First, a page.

THE litany of damage to our planet can be recited as a lamentation of the spheres.
The atmosphere, whose gases maintain a balance between them to make cool breathable air, is threatened by greenhouses gases and other pollutants.
The hydrosphere, which waters and washes us, is menaced by effluents, plastics, and dams.
The lithosphere, which supports us, is assaulted by mining.
The pedosphere, which feeds us as a topsoil, faces sterility.
And the biosphere, in which all life dwells, is threatened by the wholesale destruction of habitats.
These are developments that endanger everything we know and love, and the consequences are upon us. As circumstances force the political and administrative classes of the UK to bury themselves in insularity and national self-interest, the ecological challenge commands the human family to look up at the horizon, at one another, and at its home: the earth.
All of it. Never has it been so necessary to realise our common humanity and work together; never has it seemed less likely that we will.
We have a technological mindset, Pope Francis has said, and Martin Heidegger before him, and it is the mindset, not the technology, that is the problem. Heidegger called it Gestell: the worldview that turns everything into an object to be used, whenever it is wanted. A river must be dammed, to produce hydroelectricity consistently. A forest must be felled, to produce fuel, or furniture, or paper. Land must be levelled, to produce speedy travel. Creatures and the soil must be packaged as if they were machines, and enhanced, injected, sprayed, and transported to produce food, whenever and wherever it is wanted.
Everything is in standing reserve; everything is utilitarian. And, Heidegger argues, what must follow is the turning of humanity, too, into standing reserve, as we serve the production line and become, ourselves, as interchangeable as the machine parts we handle.
PERHAPS the rise in identity politics and populism is a reaction against being treated as units of production whose primary function is to serve a tyrannical economy.
Even as we acknowledge that there is a serious ecological problem to face, we continue to think Gestell. We think that we can calculate our way out of the problem with utilitarian attempts to maximise happiness for the greatest number. But, if the atmosphere is lost, not one of us will be able to breathe. We think that we must wait until we are all rich enough to afford the “luxury” of green living, but rich nations do not behave more ecologically: the greater the GDP, the greater the ecological footprint. Look at how the United States reneged on the Paris agreement.
We think that humanity will finally go green when things get really bad. But, after big disasters, people restore their nests, discover a distinctively local neighbourliness, and attend to their real and present needs. They do not have the capacity to look beyond to the wider causes of their distress.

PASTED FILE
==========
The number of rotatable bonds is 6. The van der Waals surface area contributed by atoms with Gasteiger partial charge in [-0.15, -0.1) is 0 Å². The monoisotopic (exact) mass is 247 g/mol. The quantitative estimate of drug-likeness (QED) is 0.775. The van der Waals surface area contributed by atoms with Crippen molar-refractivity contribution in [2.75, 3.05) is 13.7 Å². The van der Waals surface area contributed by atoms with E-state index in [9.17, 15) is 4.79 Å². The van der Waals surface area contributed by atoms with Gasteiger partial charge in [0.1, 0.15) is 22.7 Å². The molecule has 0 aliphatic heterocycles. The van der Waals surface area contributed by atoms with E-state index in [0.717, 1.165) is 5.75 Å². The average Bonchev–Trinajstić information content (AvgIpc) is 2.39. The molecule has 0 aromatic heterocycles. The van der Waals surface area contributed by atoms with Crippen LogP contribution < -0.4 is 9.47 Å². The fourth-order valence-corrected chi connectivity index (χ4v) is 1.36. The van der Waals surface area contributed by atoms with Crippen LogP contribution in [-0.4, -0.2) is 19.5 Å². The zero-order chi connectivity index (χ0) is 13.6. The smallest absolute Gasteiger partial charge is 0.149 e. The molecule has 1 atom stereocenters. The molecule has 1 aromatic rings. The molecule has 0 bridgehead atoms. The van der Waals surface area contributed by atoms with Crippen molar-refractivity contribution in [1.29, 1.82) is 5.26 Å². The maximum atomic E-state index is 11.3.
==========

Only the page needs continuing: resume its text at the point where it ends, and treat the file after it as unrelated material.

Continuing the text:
And, then, ecological “services” are given a monetary value to make them palatable to our short-term utilitarian calculations. We declare the cost to ourselves and our livelihoods of the loss of biodiversity, clean water, and breathable air in dollars. The numbers are preposterous: pollination, $131 billion; coral reefs, $375 billion; rainforests, $5 trillion. Yet we continue to think of the earth as some sort of invaluable tool that is breaking down and that we must mend.
BUT the earth is not a tool, nor a backdrop for our merely human dramas, nor a larder of provisions on which we hope to draw endlessly. Nor are we merely users and consumers.
No: we need to fall in love again. We need to see again how both we and the earth together are a wondrous, intermingled, dynamic gift. We do not stand apart from the earth: we grew up with it. “Other worlds are not in our genes,” as the biologist E. O. Wilson said. The earth is as it is, and we are as we are, because of each other. And precisely because of this deep, ancient connection, the environmentalist Michael McCarthy argues, nature has the capacity to awaken joy in us, and refreshment, solace, restoration, and bodily and spiritual health.
And so we must love nature with a fierce love; an engaged love; a love that pierces our souls and changes us; a love out of which harming the planet becomes unthinkable; a love that harnesses all humanity’s energy, ingenuity, and dexterity towards designing ways of living that do no harm. “Let this new love be expressed; let it be articulated; let it be proclaimed,” Mr McCarthy says.
Dr Claire Foster-Gilbert is director of the Westminster Abbey Institute. She will be in dialogue with Michael McCarthy at Westminster Abbey on 23 October as part of the Institute’s autumn programme Embracing Global Challenges. To book (free) visit www.westminster-abbey.org/institute.